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“Rhythm is something you either have or don’t have, but when you have it, you have it all over.”

Those are the words of the one-and-only Elvis Presley. But, unfortunately for all those wannabe Elvis’ out there, Rhythm also takes practice — and can be one of the most tedious parts of being a professional musician.

Bands have to play for hours in front of obnoxious click tracks to ensure they can be on beat when it comes time to perform live.

To solve this problem, a Hong Kong-based hardware startup named Soundbrenner has developed a vibrating watch-like wearable that vibrates to the rhythm and can help with both practices and performances.

Soundbrenner announced today it has raised US$1.5 million to pursue the next stage in product development and pursue market expansion in 2017. This means investing the money in R&D, retail distribution and entering the music education industry.

The company is currently working on the second-generation hardware product and is improving the accompanying software.

“The new funding gives us the opportunity to research into new technologies and applications that we can be used to improve the Soundbrenner Pulse and our companion apps. We are excited to use the resources to work on new products to connect musicians together, taking rhythm into the 21st century,” said Soundbrenner Co-founder and CEO Julian Vogels in a statement.

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The product, called Soundbrenner Pulse looks like a watch (and can be placed on one’s upper arm or ankle depending on the person’s preference. It then generates a pulsing vibration like a metronome that delivers the desired beat.

The wearable can vibrate at an amplitude of 6G — about six-times as strong as the average smartphone. If that sounds intense, think about it, the product needs to be able to be useful during a concert. It would be practically impossible to feel a smartphone vibration while trying to perform in front of a crowd.

But don’t worry, for those one-on-one piano lessons, the vibrations can be turned down.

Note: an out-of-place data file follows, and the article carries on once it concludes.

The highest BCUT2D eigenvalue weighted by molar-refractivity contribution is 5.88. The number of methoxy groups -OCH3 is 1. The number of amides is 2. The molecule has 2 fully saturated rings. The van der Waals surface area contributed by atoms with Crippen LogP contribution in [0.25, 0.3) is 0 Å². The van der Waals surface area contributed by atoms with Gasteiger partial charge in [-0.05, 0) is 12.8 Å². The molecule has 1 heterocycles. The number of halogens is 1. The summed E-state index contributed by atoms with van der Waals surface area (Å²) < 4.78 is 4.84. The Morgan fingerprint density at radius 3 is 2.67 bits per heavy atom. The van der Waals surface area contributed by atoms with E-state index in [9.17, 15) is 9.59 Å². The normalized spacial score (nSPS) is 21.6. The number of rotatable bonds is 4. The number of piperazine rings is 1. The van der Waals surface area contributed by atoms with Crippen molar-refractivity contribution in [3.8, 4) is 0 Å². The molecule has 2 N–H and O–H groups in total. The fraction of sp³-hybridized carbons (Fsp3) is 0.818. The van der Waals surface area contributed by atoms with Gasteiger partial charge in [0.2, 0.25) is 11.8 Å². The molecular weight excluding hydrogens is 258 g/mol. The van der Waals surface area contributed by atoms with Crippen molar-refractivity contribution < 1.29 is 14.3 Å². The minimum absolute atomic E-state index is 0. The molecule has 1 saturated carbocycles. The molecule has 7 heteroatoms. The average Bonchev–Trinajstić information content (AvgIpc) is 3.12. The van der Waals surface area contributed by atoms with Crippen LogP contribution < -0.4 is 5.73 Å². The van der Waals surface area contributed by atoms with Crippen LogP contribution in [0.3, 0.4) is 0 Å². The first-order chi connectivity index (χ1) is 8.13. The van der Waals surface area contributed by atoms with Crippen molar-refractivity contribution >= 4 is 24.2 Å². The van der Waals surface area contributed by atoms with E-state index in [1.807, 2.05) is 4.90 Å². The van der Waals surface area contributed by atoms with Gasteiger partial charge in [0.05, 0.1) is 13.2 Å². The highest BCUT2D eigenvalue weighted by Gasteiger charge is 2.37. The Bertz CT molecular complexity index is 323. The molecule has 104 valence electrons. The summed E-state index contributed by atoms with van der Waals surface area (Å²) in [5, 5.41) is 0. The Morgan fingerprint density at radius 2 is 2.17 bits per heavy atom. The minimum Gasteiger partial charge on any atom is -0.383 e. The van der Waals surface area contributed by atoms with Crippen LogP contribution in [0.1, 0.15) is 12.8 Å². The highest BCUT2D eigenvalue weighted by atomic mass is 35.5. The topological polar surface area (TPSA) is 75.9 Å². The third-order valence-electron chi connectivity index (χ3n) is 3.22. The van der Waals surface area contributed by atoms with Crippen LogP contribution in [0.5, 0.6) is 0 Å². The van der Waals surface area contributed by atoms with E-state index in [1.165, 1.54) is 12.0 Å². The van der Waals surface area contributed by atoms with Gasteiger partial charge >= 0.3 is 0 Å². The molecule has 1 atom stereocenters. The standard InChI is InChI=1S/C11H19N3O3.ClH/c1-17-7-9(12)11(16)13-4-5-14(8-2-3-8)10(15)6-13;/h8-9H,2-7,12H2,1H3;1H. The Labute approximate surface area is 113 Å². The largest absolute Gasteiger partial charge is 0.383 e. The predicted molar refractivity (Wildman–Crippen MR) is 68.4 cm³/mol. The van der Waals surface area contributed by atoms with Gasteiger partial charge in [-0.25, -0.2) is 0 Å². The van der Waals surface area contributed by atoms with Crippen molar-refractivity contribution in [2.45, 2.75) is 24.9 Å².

It can also be adjusted by turning the dial and actually has a ‘safety’ feature that ensures it never turns on if that is desired.

It’s also designed to be tough — it is resistant to sweat, can take some beating and has a band that is very easy to remove/replace.

Entering the music education market

For Soundbrenner, taking the Pulse to the music education market is a clear next step. For students, a vibrating wristband may be easier than trying to focus on keeping time via a traditional metronome while focussing on what notes to play next.

“We constantly receive feedback from customers saying that this new form of rhythm experience has really helped improve their time keeping. We believe that the Soundbrenner Pulse can bring great value to music students through performance feedback, rhythm practices and better guidance from teachers,”said Soundbrenner CEO Florian Simmendinger in an official statement.

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In December 2015, the company raised a US$500,000 round to facilitate its February 2016 launch.

The company is an Alumni of the Hong Kong-based IoT accelerator Brinc and has raised US$240,000 in an Indiegogo campaign that is fulfilling its orders.

The software has been downloaded over 150,000 and features Ableton Link — another metronome software. Including Ableton Link makes it easier for bands and musicians to keep the Soundbrenner Pulse integrated into a larger digital music workflow.